How the biggest stars are born: U of T research offers new clues
Stars should not be able to grow any larger than eight times the size of our own sun. Yet they do: astronomers have observed stars larger than this, leading to the puzzling question of how they have managed to achieve such an abnormally high mass.
In new research announced Wednesday, scientists at the University of Toronto have discovered clues as to how these high-mass stars are created: by having the luck to be born in a region where they can feed off the gases of other, older high mass stars.
Stars are born in clouds of galactic dust. They grow by feeding off gas, but at a certain size, they begin to push gas away. That's why scientists calculated a theoretical limit to the size of newborn stars: at a certain point they drive away their own food source.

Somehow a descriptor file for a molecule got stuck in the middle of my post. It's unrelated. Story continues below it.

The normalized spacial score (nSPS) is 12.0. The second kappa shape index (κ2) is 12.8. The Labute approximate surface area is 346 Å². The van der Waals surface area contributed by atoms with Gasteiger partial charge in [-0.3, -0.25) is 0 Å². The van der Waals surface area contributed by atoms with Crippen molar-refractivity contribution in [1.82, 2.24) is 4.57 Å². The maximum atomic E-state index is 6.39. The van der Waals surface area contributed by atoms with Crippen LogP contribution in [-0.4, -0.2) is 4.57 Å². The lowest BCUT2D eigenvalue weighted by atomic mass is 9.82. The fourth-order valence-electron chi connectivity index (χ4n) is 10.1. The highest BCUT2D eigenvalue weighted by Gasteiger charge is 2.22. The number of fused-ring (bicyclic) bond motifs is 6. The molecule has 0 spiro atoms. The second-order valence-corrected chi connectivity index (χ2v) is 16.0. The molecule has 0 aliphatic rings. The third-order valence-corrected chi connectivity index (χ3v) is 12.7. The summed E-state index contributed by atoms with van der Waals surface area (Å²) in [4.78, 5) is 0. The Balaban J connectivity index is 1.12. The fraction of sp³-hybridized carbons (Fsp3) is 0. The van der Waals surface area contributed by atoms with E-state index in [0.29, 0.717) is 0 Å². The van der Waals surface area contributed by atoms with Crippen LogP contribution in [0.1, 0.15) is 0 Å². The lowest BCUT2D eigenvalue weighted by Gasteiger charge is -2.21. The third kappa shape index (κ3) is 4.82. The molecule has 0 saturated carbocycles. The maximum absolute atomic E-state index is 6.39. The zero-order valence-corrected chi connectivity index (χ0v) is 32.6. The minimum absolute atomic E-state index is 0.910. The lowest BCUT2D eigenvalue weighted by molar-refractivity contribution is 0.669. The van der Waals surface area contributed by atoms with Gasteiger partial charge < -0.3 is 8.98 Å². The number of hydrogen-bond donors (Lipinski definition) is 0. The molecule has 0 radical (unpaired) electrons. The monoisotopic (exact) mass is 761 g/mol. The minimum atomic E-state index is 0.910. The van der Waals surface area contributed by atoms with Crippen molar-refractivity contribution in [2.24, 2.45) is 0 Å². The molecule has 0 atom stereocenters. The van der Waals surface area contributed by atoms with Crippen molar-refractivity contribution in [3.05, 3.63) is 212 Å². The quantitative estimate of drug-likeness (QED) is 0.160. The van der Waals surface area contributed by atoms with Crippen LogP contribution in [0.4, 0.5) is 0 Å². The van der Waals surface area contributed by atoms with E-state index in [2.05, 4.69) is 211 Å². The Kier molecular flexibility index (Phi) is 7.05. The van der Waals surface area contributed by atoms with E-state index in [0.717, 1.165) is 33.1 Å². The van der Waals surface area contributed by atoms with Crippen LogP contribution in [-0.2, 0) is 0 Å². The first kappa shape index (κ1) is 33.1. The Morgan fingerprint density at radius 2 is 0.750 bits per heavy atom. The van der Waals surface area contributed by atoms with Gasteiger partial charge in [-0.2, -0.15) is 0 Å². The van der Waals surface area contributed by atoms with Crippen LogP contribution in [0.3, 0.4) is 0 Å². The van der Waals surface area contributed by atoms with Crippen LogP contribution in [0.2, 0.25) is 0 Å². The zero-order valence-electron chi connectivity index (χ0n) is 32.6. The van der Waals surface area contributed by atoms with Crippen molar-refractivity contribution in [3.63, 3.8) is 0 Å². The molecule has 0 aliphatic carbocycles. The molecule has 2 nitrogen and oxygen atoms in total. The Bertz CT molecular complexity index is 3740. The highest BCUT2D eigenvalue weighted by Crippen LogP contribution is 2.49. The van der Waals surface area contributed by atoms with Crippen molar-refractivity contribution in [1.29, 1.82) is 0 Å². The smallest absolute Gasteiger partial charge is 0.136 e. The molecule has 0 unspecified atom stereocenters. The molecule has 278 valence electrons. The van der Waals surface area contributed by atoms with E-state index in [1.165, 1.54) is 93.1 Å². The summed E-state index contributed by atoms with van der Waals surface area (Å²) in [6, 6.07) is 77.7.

The U of T researchers -- led by Alana Rivera-Ingraham, who was a graduate student at U of T when she led the study and is now at the Institut de Recherche en Astrophysique et Planétologie in France -- used data from the Herschel Space Observatory, a telescope launched by the European Space Agency three years ago. The telescope records high-resolution images in the far-infrared spectrum, light that is invisible to the naked eye.
Rivera-Ingraham and the team observed one area 6,500 light years away from Earth called Westerhout 3, and noticed that one particularly dense part of the region was surrounded by a number of high-mass stars.
They theorize that as a young star becomes large enough and starts to push gas away, the older, very large stars push the gas back towards it, allowing it to grow to an abnormally large size.
Kate Allen is the Star's science and technology reporter. Find her on Twitter at @katecallen.